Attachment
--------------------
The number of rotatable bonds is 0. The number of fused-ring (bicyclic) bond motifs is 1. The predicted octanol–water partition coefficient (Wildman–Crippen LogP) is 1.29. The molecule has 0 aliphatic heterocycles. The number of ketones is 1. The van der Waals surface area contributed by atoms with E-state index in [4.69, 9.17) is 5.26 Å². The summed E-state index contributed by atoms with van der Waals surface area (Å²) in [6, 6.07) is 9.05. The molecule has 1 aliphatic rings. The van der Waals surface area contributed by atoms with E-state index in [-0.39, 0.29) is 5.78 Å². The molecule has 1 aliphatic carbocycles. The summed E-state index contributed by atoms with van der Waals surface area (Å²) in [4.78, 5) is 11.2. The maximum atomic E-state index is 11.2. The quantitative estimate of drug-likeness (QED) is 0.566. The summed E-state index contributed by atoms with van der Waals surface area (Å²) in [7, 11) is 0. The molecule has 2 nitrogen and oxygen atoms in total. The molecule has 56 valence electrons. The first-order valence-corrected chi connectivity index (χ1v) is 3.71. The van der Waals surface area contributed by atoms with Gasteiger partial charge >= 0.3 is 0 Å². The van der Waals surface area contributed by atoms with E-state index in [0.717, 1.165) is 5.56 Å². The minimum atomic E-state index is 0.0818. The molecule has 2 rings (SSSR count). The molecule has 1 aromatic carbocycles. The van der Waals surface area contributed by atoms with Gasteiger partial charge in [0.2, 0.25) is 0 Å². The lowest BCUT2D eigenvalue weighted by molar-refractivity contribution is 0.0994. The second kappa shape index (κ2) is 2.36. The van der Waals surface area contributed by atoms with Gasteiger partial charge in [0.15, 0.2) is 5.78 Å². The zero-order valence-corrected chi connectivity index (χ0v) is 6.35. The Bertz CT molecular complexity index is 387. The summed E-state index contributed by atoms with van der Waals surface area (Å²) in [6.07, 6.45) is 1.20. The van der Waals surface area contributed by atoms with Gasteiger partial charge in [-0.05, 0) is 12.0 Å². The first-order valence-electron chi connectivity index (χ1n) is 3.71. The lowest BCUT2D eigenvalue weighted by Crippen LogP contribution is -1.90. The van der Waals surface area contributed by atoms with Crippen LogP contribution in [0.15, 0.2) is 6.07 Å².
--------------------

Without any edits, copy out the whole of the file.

The number of rotatable bonds is 0. The number of fused-ring (bicyclic) bond motifs is 1. The predicted octanol–water partition coefficient (Wildman–Crippen LogP) is 1.29. The molecule has 0 aliphatic heterocycles. The number of ketones is 1. The van der Waals surface area contributed by atoms with E-state index in [4.69, 9.17) is 5.26 Å². The summed E-state index contributed by atoms with van der Waals surface area (Å²) in [6, 6.07) is 9.05. The molecule has 1 aliphatic rings. The van der Waals surface area contributed by atoms with E-state index in [-0.39, 0.29) is 5.78 Å². The molecule has 1 aliphatic carbocycles. The summed E-state index contributed by atoms with van der Waals surface area (Å²) in [4.78, 5) is 11.2. The maximum atomic E-state index is 11.2. The quantitative estimate of drug-likeness (QED) is 0.566. The summed E-state index contributed by atoms with van der Waals surface area (Å²) in [7, 11) is 0. The molecule has 2 nitrogen and oxygen atoms in total. The molecule has 56 valence electrons. The first-order valence-corrected chi connectivity index (χ1v) is 3.71. The van der Waals surface area contributed by atoms with Gasteiger partial charge >= 0.3 is 0 Å². The van der Waals surface area contributed by atoms with E-state index in [0.717, 1.165) is 5.56 Å². The minimum atomic E-state index is 0.0818. The molecule has 2 rings (SSSR count). The molecule has 1 aromatic carbocycles. The van der Waals surface area contributed by atoms with Gasteiger partial charge in [0.2, 0.25) is 0 Å². The lowest BCUT2D eigenvalue weighted by molar-refractivity contribution is 0.0994. The second kappa shape index (κ2) is 2.36. The van der Waals surface area contributed by atoms with Gasteiger partial charge in [0.15, 0.2) is 5.78 Å². The zero-order valence-corrected chi connectivity index (χ0v) is 6.35. The Bertz CT molecular complexity index is 387. The summed E-state index contributed by atoms with van der Waals surface area (Å²) in [6.07, 6.45) is 1.20. The van der Waals surface area contributed by atoms with Gasteiger partial charge in [-0.05, 0) is 12.0 Å². The first-order valence-electron chi connectivity index (χ1n) is 3.71. The lowest BCUT2D eigenvalue weighted by Crippen LogP contribution is -1.90. The van der Waals surface area contributed by atoms with Crippen LogP contribution in [0.15, 0.2) is 6.07 Å².